control of the Capital Division, drove forward, supported by U.S. artillery
and tanks from Task Force Bradley, to the hills north of P'ohang-dong.
Task Force P'ohang attacked northward from An'gang-ni toward Kigye.
In the fighting from 15 to 17 August, the Capital Division and Task Force
P'ohang pushed the North Koreans back north of the Taegu-P'ohang lateral
road and away from the Kyongju corridor in the neighborhood of An'gang-ni.
About daylight, 17 August, the 2d Battalion, 23d Regiment, 2d Division,
arrived at Kyongju to buttress the defense there. 
In the midst of this seesaw battle in the east-which also was the period
of the successful enemy crossing of the Naktong River into the zone of the U.S. 24th Division at the bulge-Premier
Kim Il Sung of North Korean broadcast from P'yongyang an order calling
on his army to drive the United States and ROK forces from Korea by the
end of the month. He correctly predicted that the longer they remained
the stronger they would become. He exhorted his Communist troops to "destroy
the South Korean and United States [troops] to the last man." 
The fortunes of war in the east at last seemed to be veering in favor
of the South Koreans. By nightfall of 17 August, ROK attacks in the vicinity
of An'gang-ni threatened to surround the 766th Independent
Regiment, and it withdrew to the mountains north of Kigye. Battling
constantly with ROK troops and suffering severely from naval gunfire and
aerial strikes, the N.K. 12th Division that night began to
withdraw from the hills around P'ohang-dong. At 2000, 17 August, the 12th
Division ordered all its units to withdraw through Kigye northward
to the Top'yong-dong area. The division suffered heavy casualties in this
withdrawal. The next day it ordered all its units to assemble on Pihak-san
on 19 August for reorganization. 
On Pihak-san, a 2,400-foot rugged peak six miles due north of Kigye,
the 12th Division reorganized. In this reorganization, the
766th Independent Regiment lost its identity, its
troops being distributed among the three regiments of the 12th Division.
After incorporating 2,000 replacements and the approximately 1,500 men
of the 766th Independent Regiment, the division reportedly
totaled about 5,000 men. This figure shows the severe casualties suffered
thus far in the war by this division, originally composed mostly of CCF
veterans. Though morale was low there was little desertion. 
In these battles attending the withdrawal of the North Koreans from
the vicinity of P'ohang-dong, the ROK Capital Division by '9 August had
advanced to a point two miles north of Kigye, the 3d Division entered P'ohang-dong,
and Task Force Min reached a point a mile and a half north of the town.
The next day the 3d Division relieved Task Force Min and attacked to selected
positions five and a half miles north of P'ohang-dong. The Capital Division
also made additional gains north of Kigye. That day, 20 August, Eighth
Army by radio order dissolved Task Force Bradley and redesignated the force
at Yonil Airfield the 3d Battalion, 9th Infantry, Reinforced. This same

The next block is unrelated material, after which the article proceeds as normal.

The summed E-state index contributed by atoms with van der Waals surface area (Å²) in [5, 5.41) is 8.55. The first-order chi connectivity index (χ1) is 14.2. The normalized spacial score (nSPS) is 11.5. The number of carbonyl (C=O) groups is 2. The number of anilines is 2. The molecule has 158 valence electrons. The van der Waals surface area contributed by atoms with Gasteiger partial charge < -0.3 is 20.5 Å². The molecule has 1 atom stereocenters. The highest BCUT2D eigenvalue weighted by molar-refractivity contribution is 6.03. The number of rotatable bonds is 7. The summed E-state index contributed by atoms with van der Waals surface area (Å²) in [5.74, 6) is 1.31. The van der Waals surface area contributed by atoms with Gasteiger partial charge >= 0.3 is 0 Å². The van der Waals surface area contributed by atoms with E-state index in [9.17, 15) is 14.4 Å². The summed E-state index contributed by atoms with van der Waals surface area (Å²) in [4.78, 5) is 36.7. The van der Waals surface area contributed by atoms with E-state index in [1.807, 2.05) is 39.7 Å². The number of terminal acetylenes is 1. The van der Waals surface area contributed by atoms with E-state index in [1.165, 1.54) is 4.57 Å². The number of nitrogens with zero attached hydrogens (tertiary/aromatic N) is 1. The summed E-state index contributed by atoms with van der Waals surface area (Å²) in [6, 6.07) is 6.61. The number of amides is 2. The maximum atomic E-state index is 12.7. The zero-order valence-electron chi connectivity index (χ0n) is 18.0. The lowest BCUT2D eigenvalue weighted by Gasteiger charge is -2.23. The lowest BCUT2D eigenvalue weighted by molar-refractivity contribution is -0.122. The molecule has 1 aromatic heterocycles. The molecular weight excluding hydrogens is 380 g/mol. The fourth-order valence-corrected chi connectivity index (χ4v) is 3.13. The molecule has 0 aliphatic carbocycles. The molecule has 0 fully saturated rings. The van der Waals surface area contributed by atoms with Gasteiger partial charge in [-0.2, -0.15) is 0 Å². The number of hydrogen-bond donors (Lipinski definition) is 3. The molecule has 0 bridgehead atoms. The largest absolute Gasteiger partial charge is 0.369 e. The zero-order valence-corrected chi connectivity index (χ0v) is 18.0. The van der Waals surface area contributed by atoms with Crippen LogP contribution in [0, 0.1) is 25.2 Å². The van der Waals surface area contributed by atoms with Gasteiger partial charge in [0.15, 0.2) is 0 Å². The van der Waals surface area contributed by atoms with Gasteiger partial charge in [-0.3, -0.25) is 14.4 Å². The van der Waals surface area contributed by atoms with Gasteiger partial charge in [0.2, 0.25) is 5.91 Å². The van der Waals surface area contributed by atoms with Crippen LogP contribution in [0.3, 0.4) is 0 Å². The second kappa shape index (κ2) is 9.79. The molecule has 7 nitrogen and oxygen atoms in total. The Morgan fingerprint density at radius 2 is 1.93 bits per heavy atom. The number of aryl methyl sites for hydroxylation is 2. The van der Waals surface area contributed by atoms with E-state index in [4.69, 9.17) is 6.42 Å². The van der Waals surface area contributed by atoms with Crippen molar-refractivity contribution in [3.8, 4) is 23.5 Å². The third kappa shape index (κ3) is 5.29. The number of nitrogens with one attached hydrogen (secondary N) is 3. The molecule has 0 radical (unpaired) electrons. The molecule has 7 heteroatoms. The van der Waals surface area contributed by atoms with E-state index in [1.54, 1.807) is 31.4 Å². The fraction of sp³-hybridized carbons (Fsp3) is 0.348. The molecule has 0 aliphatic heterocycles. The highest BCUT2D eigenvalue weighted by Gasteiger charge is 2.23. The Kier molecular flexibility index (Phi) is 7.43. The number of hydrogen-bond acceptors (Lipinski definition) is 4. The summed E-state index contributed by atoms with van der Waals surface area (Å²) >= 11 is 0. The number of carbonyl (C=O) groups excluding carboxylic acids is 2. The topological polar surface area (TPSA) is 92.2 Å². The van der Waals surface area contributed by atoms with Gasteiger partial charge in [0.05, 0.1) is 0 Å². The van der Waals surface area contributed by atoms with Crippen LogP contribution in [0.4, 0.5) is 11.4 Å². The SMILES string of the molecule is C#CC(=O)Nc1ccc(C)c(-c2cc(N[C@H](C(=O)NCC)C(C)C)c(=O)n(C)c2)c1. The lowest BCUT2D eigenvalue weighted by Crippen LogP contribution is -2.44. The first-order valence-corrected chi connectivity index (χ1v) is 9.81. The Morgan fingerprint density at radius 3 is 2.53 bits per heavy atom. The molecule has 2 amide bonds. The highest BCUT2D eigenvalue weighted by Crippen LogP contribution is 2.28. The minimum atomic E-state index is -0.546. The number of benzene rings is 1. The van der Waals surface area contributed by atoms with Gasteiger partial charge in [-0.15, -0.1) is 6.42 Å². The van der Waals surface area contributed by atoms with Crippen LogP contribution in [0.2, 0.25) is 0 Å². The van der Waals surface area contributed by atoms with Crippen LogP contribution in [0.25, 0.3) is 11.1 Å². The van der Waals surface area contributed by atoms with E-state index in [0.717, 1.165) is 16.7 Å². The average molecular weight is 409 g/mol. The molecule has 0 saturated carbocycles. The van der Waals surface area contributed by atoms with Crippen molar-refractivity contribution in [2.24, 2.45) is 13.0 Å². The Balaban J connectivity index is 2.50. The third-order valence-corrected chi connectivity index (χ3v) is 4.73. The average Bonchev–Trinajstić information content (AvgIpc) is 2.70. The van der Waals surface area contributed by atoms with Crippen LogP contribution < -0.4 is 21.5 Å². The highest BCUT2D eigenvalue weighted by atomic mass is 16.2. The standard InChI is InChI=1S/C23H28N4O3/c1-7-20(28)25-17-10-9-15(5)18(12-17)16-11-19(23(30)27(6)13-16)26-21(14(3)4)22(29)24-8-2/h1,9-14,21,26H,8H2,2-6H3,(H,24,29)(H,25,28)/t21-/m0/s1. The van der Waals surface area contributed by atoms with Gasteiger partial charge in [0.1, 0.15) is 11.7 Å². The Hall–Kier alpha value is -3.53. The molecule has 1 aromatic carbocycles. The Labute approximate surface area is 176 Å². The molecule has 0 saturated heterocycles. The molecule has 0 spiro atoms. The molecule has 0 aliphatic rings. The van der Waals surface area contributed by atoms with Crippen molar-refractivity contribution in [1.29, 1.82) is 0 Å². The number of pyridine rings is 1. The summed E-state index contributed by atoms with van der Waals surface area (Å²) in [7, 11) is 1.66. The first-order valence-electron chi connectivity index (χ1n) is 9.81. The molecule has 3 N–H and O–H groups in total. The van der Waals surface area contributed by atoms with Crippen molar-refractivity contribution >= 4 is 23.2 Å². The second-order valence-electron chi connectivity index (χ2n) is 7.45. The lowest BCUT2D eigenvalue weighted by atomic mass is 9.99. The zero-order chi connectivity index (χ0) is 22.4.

day, with the emergency in the east temporarily ended, Task Force P'ohang
was dissolved, and Task Force Min moved west to a position between the
ROK 1st and 6th Divisions. 
A ROK Army dispatch on 2d August claimed that its forces in the P'ohang
area from 17 August on had killed 3,800 and captured 181 North Koreans.
It also claimed the capture of 20 artillery pieces, 11 light mortars, 21
82-mm. mortars, 160 machine guns, 557 U.S. M1 rifles and 381 Japanese rifles.
Since about the end of July, the greater part of the N.K. 12th
Division had been armed with the U.S. M1 rifle and the U.S. carbine.
There was an adequate supply of ammunition for these weapons, but not always
available at the front. The Japanese 99 rifles and ammunition with which
the division was originally armed were turned in to the division supply
dump at the end of July, when the supply of American arms captured from
ROK units enabled the division to substitute them.
Not the least important of the factors that brought about the defeat
of the North Koreans at P'ohang-dong and in the Kigye area in mid-August
was the near exhaustion of the 12th Division after its passage
through the mountains south of Andong, and its lack of artillery and food
supply. One captured officer of the division said his unit received no
food after 12 August, and for five days thereafter up to the time of his
capture had only eaten what the men could forage at night in the villages.
His men, he said, became physically so exhausted that they were no longer
combat effective. A captured sergeant of the 2d Battalion,
1st Regiment, said that of 630 men in his battalion only
20 survived on 18 August. In the 2d Regiment, according to
a captured captain, no battalion averaged more than 250 men on 17 August.
He said there was no resupply of ammunition from the rear. 
When the N.K. 12th Division reached P'ohang-dong it was
like a rubber band stretched to its uttermost limit. It must either break
or rebound. The North Korean system of logistics simply could not supply
these troops in the Kigye-P'ohang-dong area.
 Interv, author with Lt Col Paul F. Smith (G-3 Opns, 8th Army), 2 Oct
52: Interv, author with Lt Col Robert G. Ferguson (G-2 Sec, 8th Army), 2
Oct 52; Ltr with comments, Landrum to author, recd 28 Jun 54.
 ATIS Res Supp Interrog Rpts, Issue 4 (N.K. 8th Div), pp. 23-24;
Ibid., Issue 99 (N. K. 12th Div), p. 46; Ibid., Issue 96 (N.K. 5th Div),
 Crawford, Notes on Korea, 25 Jun-5 Dec 1950.